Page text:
— Francois Guibert (@Frozax) September 11, 2015
When working with artists, I find it useful to send them a desktop version of the game so that they can change the raw resources files and see their work in game. Unfortunately, there is no easy way to do that in Unity without sending the whole project with assets and source code. I had to develop a specific function to load custom files at startup. See this reddit thread if you want more information and sample code on this topic.
Because Unity has to include the C# libraries in your packaged game, games take a lot of space: A simple empty game without resources and only displaying a white screen takes 28.5 Mb on Windows and 18.4 Mb on Android (EDIT: I didn’t realize you could create ARM only binary, in this case the size is 9.5 Mb)! My latest mobile game (made with cocos2dx) takes 4.7 Mb, code, resources and art included. It’s not a problem for big productions but it is for smaller games.
Visual Studio Tools instability
I told above that I loved Visual Studio integration but the stability is for from perfect. I had to kill Unity and Visual Studio at least twice a day because they stopped responding. When it happened middle of a big debugging session, it’s very frustrating.
I raised the issue in the 2D section, but it also happened with mandatory function: this tweet sums it all:
— Francois Guibert (@Frozax) August 29, 2015
In the free version, you have to use Unity’s splash screen on every platform. I knew that from the beginning and understand that, as I use a free version of the tool. But that’s a drawback nonetheless.
I think this is only in the free version, but Unity games connect to Internet and therefore forces Android permissions (INTERNET and ACCESS_NETWORK_STATE). As a user, I don’t like being asked for too many permissions. I’m still unsure if I’ll have ads in my next game (I probably won’t), but if I don’t, I surely don’t want to have extra permissions in my app.
The last two issues can simply be solved by purchasing Unity Pro. As I’m doing this as a hobbyist, I don’t have a big budget to put into gamedev, and I’m really not sure my game sales will be able to cover the costs of Unity Pro (about 171 € per month or 3420 € once if I want support for Windows, iOS, Android and Windows Phone 8.1).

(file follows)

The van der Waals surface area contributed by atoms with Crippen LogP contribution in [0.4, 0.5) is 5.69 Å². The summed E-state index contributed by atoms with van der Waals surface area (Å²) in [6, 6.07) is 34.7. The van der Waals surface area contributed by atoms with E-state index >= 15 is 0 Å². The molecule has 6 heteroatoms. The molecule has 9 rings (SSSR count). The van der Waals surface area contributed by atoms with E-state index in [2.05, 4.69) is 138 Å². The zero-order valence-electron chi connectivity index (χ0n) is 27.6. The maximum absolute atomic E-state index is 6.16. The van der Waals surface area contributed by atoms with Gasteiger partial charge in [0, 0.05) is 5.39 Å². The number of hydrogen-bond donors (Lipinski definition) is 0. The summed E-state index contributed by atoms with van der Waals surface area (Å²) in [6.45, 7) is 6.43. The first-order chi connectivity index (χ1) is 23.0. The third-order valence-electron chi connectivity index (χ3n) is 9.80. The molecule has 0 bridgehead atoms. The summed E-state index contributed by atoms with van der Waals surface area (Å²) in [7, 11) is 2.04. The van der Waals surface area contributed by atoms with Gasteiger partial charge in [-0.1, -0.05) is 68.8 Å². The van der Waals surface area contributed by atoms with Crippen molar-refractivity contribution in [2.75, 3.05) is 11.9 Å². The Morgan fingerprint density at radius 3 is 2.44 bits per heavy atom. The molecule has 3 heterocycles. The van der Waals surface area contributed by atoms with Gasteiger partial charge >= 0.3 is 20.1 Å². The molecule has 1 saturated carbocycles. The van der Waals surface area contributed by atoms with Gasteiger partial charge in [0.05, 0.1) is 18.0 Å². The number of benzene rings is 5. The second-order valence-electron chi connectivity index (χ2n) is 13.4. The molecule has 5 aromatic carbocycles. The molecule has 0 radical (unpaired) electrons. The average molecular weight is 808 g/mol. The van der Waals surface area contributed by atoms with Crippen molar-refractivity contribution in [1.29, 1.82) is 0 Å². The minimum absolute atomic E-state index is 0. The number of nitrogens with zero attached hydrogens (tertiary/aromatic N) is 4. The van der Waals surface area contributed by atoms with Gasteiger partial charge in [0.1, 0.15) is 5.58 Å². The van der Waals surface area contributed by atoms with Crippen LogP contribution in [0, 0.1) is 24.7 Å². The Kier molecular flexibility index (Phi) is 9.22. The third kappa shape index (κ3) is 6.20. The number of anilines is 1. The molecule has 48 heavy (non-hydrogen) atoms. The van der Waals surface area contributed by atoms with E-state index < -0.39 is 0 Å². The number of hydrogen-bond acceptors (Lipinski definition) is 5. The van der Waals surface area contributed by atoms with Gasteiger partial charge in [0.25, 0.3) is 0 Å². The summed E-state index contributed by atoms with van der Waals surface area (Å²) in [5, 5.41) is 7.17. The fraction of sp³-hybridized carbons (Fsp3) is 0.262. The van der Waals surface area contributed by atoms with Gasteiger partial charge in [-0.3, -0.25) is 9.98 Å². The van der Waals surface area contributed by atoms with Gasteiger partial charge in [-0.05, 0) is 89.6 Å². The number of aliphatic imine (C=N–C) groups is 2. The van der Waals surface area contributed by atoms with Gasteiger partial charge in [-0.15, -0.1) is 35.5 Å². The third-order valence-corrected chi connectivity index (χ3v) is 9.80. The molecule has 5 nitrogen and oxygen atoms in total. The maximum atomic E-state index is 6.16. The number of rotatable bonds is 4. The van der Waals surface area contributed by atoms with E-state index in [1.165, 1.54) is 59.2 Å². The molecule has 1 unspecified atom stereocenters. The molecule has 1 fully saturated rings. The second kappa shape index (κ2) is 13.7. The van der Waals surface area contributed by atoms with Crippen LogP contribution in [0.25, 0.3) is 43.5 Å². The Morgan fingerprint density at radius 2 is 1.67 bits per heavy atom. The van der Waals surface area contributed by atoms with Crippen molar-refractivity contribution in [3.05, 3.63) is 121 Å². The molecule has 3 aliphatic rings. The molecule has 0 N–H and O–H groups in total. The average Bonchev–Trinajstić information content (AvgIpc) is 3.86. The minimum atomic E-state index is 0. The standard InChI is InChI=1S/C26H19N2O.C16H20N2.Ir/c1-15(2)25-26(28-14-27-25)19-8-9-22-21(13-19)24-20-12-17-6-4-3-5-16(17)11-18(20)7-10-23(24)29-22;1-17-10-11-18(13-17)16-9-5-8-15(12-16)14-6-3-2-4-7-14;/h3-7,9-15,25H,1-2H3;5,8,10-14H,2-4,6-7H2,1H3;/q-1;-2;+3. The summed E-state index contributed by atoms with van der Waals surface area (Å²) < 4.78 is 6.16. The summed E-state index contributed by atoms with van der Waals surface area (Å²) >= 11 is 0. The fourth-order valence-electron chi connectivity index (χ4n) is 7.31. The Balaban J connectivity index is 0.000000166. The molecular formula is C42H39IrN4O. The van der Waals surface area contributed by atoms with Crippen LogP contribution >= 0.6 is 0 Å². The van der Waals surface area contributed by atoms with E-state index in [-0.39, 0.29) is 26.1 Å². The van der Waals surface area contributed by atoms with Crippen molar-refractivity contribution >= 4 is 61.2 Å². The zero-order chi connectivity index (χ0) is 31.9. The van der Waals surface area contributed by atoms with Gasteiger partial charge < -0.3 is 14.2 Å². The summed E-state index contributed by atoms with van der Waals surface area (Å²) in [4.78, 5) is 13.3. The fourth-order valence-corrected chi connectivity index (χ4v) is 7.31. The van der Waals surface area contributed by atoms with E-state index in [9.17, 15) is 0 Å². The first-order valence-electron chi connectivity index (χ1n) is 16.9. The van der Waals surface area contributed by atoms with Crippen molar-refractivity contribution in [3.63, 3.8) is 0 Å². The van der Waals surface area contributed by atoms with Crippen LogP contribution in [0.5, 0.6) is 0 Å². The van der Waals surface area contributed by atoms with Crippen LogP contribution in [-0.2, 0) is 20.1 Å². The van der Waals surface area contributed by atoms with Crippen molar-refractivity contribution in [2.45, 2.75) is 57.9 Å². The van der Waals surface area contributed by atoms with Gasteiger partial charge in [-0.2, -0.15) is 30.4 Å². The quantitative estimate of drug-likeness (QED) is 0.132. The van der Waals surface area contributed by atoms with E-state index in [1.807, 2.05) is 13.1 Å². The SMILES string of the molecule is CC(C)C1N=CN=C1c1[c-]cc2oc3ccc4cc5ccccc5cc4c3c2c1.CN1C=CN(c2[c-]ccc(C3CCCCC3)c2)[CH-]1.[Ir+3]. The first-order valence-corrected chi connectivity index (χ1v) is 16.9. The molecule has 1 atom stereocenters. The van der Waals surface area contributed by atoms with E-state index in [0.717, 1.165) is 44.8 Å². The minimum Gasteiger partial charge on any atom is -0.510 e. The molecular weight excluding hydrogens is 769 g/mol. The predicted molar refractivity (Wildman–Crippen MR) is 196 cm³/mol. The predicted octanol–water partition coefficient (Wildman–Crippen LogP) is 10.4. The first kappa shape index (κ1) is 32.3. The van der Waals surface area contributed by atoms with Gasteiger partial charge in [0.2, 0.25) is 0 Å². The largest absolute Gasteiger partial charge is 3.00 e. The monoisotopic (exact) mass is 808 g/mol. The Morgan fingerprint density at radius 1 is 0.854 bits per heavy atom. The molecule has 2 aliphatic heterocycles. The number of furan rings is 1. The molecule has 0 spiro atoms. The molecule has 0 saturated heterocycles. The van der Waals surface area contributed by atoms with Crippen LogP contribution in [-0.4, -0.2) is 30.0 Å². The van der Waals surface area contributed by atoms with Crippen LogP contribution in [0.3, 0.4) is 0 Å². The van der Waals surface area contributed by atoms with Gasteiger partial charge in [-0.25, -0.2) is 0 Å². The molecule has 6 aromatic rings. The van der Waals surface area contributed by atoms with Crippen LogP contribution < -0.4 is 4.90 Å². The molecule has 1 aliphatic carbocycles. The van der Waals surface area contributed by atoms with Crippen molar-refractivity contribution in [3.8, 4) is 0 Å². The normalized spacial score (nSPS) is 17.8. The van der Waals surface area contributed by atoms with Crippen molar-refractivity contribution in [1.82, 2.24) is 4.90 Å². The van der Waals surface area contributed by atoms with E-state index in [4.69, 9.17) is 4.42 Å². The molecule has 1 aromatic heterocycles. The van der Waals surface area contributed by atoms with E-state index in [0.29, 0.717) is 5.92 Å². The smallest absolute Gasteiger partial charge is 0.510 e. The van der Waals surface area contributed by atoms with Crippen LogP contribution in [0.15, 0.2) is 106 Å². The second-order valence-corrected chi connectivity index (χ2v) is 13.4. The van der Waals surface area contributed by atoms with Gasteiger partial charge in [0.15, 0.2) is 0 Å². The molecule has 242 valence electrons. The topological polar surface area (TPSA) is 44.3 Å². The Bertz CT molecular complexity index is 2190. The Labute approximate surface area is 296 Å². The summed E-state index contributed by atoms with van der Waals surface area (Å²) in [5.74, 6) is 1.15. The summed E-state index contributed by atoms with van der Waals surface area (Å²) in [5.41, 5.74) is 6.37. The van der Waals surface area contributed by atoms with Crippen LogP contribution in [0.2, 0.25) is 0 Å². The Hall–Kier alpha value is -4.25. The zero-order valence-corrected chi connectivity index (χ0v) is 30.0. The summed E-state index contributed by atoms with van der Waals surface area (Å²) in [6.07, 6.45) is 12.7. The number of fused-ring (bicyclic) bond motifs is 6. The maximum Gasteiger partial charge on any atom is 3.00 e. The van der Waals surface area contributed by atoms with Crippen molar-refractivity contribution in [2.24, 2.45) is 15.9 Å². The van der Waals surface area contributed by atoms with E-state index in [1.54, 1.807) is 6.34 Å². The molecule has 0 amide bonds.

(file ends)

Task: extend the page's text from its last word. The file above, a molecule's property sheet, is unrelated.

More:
Switching to cocos2dx
I considered some of the issues so important (splash screen and big packages, mostly) that I looked for other multiplatform engines and decided to come back to cocos2dx. Since I used cocos2dx v1 a few years ago, there has been many great changes, and I am now using v3. It’s really a powerful framework, and I made my own fork where I can do some specific tweaks. Cocos2d-x is not as “plug’n’play” as Unity and the documentation is sometimes too light, but I don’t feel limited. I have working Android, Windows Phone, iOS and Windows builds for now.
Unity3D is a good tool, but I don’t think it’s suited to small 2D games. Cocos2d-x team have made some great changes and are still very active.
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While actively learning Unity, I made a series of #UnityTips tweets, here are the best ones:
— Francois Guibert (@Frozax) September 5, 2015
— Francois Guibert (@Frozax) September 8, 2015
— Francois Guibert (@Frozax) September 9, 2015
— Francois Guibert (@Frozax) September 18, 2015
— Francois Guibert (@Frozax) September 20, 2015
— Francois Guibert (@Frozax) September 24, 2015
— Francois Guibert (@Frozax) September 30, 2015